The Mammoth threat against the Amazon Rainforest

Brazillian President Jair Bolsonaro has put the World Heritage site up for sale

David Meneghel, Contributor
Illustration by Robyn Beyleveldt

Immediately after taking office as Brazil’s president, Jair Bolsonaro transferred the power of certifying Indigenous territories as protected lands to the ministry of agriculture (tenderly nicknamed the “agrobusiness” ministry). It is common knowledge in Brazil that such protected lands are one of the biggest reasons as to why the Amazon hasn’t yet become a desert and also why it still holds some of its ability to regulate climate.

As a Canadian citizen you may be wondering, “Okay, so, how does this impact me?” In BC, the last declaration of a state of emergency due to wildfires before the 2017 and 2018 seasons was in 2003. Not doing anything to prevent further uncontrolled destruction of the Amazon may have an impact in accelerating these issues throughout the upcoming years. Although Brazil feels far away, these problems are closer than we think.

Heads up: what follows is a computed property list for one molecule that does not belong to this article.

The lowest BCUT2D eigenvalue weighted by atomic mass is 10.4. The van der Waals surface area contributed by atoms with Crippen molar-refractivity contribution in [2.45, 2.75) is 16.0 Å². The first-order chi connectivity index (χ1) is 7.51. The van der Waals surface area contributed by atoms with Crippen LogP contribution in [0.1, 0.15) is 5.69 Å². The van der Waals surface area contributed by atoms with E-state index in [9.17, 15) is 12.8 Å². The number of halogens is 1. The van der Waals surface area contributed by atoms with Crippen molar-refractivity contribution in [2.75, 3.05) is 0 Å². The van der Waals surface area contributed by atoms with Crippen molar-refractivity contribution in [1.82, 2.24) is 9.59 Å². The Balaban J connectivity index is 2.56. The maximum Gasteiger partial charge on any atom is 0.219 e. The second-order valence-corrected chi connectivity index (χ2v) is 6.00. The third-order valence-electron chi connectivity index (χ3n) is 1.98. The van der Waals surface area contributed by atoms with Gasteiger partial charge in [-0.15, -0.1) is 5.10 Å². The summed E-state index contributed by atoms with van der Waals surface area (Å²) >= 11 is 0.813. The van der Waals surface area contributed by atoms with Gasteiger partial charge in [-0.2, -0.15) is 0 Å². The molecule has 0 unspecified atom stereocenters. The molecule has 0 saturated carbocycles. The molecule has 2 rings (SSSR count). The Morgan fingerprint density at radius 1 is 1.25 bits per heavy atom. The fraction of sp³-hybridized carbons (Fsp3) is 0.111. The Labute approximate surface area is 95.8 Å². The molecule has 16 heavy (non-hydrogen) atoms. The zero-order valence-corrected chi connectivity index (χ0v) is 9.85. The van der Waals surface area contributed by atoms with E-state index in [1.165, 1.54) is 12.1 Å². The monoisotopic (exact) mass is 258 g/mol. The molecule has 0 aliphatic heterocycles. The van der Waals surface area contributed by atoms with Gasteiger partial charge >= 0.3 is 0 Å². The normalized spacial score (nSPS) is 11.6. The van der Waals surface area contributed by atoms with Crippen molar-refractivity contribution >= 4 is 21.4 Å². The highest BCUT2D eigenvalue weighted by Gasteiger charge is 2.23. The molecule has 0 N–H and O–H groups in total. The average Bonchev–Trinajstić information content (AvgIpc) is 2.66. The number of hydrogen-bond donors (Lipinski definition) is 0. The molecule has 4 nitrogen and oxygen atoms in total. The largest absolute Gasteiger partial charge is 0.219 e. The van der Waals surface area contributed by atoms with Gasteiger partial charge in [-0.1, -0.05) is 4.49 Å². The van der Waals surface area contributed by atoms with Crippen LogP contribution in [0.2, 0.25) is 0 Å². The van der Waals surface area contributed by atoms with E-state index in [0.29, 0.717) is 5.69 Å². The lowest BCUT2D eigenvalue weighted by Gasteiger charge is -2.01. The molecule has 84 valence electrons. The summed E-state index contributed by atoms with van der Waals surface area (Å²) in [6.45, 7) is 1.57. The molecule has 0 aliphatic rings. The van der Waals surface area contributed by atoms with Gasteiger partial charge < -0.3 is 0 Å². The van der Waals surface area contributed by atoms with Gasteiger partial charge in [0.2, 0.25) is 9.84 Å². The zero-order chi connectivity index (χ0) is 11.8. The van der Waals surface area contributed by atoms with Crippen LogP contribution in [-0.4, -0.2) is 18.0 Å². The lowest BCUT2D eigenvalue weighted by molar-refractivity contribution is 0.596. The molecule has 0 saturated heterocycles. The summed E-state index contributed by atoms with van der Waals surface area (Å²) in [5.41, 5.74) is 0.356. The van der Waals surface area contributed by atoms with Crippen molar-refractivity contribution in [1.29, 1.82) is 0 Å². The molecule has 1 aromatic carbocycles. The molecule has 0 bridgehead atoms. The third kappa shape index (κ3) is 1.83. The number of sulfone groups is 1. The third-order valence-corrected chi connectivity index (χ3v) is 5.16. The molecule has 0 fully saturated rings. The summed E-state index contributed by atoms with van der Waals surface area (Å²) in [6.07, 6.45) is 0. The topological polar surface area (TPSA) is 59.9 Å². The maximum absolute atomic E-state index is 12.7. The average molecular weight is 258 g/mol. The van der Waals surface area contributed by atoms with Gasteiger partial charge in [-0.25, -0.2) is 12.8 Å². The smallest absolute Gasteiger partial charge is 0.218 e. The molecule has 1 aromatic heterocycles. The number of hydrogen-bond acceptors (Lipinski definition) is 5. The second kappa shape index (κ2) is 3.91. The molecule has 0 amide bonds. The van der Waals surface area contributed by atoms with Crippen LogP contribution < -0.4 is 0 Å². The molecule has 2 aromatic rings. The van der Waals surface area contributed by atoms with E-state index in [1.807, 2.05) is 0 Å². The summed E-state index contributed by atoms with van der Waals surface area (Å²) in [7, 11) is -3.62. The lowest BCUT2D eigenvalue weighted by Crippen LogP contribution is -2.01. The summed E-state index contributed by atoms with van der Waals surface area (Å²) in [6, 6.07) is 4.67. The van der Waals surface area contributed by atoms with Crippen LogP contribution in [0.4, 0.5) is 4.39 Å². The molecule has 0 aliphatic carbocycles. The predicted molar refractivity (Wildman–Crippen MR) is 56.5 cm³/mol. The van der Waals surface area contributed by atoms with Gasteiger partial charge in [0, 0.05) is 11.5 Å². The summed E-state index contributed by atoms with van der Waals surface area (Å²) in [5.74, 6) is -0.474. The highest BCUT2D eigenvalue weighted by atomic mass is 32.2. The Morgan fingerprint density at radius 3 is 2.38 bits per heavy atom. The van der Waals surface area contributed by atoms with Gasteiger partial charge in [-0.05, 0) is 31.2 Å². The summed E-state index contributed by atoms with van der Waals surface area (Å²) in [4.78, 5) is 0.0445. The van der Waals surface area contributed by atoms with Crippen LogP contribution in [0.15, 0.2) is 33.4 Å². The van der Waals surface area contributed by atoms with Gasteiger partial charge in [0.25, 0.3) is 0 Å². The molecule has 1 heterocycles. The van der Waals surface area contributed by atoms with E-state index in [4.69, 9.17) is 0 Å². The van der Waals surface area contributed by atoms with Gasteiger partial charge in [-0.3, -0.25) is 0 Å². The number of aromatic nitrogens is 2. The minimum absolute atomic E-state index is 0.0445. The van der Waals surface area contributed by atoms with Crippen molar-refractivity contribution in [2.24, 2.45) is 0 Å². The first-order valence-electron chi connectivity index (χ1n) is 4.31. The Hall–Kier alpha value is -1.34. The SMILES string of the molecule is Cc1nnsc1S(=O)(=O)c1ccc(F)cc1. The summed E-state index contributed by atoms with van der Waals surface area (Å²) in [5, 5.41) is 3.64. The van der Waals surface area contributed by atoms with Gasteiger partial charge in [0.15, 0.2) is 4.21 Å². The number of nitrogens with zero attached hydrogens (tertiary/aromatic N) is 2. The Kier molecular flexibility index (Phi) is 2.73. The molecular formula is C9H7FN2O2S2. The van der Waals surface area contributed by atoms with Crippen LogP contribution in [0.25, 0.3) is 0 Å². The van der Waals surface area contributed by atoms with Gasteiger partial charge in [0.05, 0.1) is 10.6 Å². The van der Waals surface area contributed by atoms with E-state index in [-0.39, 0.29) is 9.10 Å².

Back to South America – with the agriculture ministry holding rights to such land demarcation, removal of Indigenous people from their land for “economic growth purposes,” the use of brute force by police will no longer be questioned, especially with the promised extinction of the human rights ministry. In fact, the human rights ministry will now be run by a evangelical pastor, Damares Alves, who will oversee the rights of women, families and Indigenous peoples. This decision has been met with much criticism and concern because the Amazon rainforest is predominantly Indigenous land.

The good side, if there is one, is that if this new president is really going to kick Indigenous people out of their land and sell off parts of a national and world heritage site, at least that may allow external entities to either buy land and protect it, or to push Brazilian government into creating more effective exploration standards (call it less destructive) and stricter regulations directed to control excessive deforestation of the Amazon.

2018 was Brazil’s highest year for deforestation and with such “good” and “well thought out” policies being put into action by this new government, expect 2019 to take things to the next level. The weather may change harshly and not for the best if the “world’s lung” fades into oblivion and destruction.

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